European shares rose slightly on Tuesday, holding near their highest levels since January, helped by a busy year-end for corporate deal-making and more signs that Italy is making progress on stabilising its wobbly banking sector.
Elsewhere, the dollar hit a 14-year high on Tuesday as the yen slid after the Bank of Japan stuck to its ultra-loose monetary policy, while US stock indexes touched record highs in early trading as the rally in riskier assets since the election looked set to continue.
On Wall Street, the Dow neared the 20,000 level as reassurance over Italy’s plan to spend up to €20 billion to rescue its troubled banks offset risk aversion following attacks in Turkey and Germany.
It was another quiet day in Dublin as the market starts to wind down. The Iseq index closed marginally lower at 6.477.67.
Banks bounced back across Europe after taking a hit on Monday. Bank of Ireland gained 2 per cent to end at 24 cents while Permanent TSB closed 3.4 per cent higher at €2.69.
Hibernia Reit, which announced a new lease with the Office of Public Works at Harcourt Square in Dublin, was flat at €1.21. Ires Reit was up 0.8 per cent to €1.17 after new figures showed that residential planning permissions jumped higher in third quarter.
Kingspan was 2 per cent lower at €25.06, while Kerry was down 1.6 per cent at €66.65.
Britain’s top share index rose to a two-month high , helped by gains in Carnival and strength in the bank sector after Lloyds rose after a deal to buy a credit card business.
The FTSE 100 index was up 0.4 per cent at 7,043.96 points by the close, slightly underperforming euro zone blue chips. Banking stock Lloyds was among the top gainers, up 2.2 per cent following its deal to buy the MBNA credit card business from Bank of America for £1.9 billion. Fellow bank Barclays rose 2.5 per cent, with Royal Bank of Scotland up 1.4 per cent.
Top individual riser was Carnival, which ended up 3 per cent after reporting results in the middle of the session. The world's largest cruise operator reported higher-than-expected quarterly revenue and profit, helped by an increase in ticket prices and onboard spending.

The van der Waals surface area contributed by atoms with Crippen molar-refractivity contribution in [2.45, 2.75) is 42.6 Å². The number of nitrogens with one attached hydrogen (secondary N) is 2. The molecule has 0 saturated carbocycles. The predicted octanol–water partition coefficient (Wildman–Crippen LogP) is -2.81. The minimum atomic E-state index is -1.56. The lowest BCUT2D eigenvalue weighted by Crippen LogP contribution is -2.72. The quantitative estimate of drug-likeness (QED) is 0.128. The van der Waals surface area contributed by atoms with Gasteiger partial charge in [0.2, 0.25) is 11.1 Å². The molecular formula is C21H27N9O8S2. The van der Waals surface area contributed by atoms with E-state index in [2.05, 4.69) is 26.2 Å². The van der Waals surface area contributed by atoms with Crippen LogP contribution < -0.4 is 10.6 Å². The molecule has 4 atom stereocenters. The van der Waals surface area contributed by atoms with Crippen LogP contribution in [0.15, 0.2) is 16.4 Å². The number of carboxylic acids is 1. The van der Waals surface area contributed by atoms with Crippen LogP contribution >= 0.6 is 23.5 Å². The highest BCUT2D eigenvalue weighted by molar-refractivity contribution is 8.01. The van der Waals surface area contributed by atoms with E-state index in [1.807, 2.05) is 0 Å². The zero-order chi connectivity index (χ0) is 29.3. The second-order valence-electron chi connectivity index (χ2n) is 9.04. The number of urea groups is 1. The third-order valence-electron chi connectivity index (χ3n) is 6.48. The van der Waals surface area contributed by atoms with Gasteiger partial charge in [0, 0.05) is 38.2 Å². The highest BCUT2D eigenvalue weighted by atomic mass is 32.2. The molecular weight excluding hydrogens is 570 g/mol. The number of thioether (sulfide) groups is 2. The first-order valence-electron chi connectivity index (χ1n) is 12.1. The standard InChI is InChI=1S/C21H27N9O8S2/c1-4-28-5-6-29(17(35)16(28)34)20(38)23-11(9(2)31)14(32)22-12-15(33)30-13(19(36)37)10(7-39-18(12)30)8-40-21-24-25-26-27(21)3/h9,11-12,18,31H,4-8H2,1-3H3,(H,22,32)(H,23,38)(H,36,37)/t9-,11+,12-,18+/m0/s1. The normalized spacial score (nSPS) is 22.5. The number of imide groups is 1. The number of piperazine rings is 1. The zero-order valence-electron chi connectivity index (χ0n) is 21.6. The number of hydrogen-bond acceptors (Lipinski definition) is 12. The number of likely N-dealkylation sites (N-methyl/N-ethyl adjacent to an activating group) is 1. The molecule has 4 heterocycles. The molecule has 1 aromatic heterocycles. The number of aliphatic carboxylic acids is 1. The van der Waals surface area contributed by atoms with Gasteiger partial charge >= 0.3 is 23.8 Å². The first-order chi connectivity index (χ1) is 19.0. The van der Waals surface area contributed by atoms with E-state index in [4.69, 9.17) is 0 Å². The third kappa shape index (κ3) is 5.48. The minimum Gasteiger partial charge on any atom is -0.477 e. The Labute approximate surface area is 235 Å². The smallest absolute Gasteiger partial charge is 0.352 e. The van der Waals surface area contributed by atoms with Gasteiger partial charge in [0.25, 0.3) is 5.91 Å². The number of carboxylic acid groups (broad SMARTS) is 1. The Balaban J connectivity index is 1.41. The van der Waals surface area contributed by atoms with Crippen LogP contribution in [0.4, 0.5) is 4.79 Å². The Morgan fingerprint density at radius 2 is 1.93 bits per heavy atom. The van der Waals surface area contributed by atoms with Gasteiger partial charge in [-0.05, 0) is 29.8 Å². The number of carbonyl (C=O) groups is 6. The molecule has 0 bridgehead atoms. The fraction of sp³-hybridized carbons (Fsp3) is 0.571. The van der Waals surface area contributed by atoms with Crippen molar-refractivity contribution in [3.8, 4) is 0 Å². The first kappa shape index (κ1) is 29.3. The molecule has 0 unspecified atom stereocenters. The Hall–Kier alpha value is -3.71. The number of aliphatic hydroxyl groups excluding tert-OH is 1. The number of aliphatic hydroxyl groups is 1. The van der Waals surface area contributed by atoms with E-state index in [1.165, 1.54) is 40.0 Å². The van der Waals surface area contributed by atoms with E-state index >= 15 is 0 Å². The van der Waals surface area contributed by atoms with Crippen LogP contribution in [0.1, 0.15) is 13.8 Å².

European shares rose slightly, holding near their highest levels since January, helped by a busy year-end for corporate deal-making and more signs that Italy is making progress on stabilising its wobbly banking sector.
A recovery in corporate mergers and acquisitions activity helped underpin the ongoing year-end rally, with Mediaset surging another 23 per cent in heavy volumes on Vivendi plans to raise its stake in the Italian broadcaster to 30 per cent.
Mediaset, which saw more than 10 per cent of its capital traded on Tuesday, has doubled in share price value since late November and is now positive on the year.
Euronext shares rose 2.5 per cent after Deutsche Boerse and London Stock Exchange said they were in talks to offload LCH.Clearnet to the pan-European exchange operator ahead of their planned merger.
The Dow and the Nasdaq hit record highs early in the day, with the blue-chip index just 13 points shy of the 20,000 mark, a level it has never scaled. Goldman Sachs, which was up about 1 per cent, gave the biggest boost to the Dow.
General Mills fell 3.3 per cent to $61.00 after the Cheerios cereal-maker's quarterly results missed expectations.
Nvidia was up 3.9 per cent at $105.59 after brokerages Goldman Sachs and Mizuho raised their price targets on the chipmaker's stock. The stock was among the big Nasdaq boosters. – Additional reporting: Reuters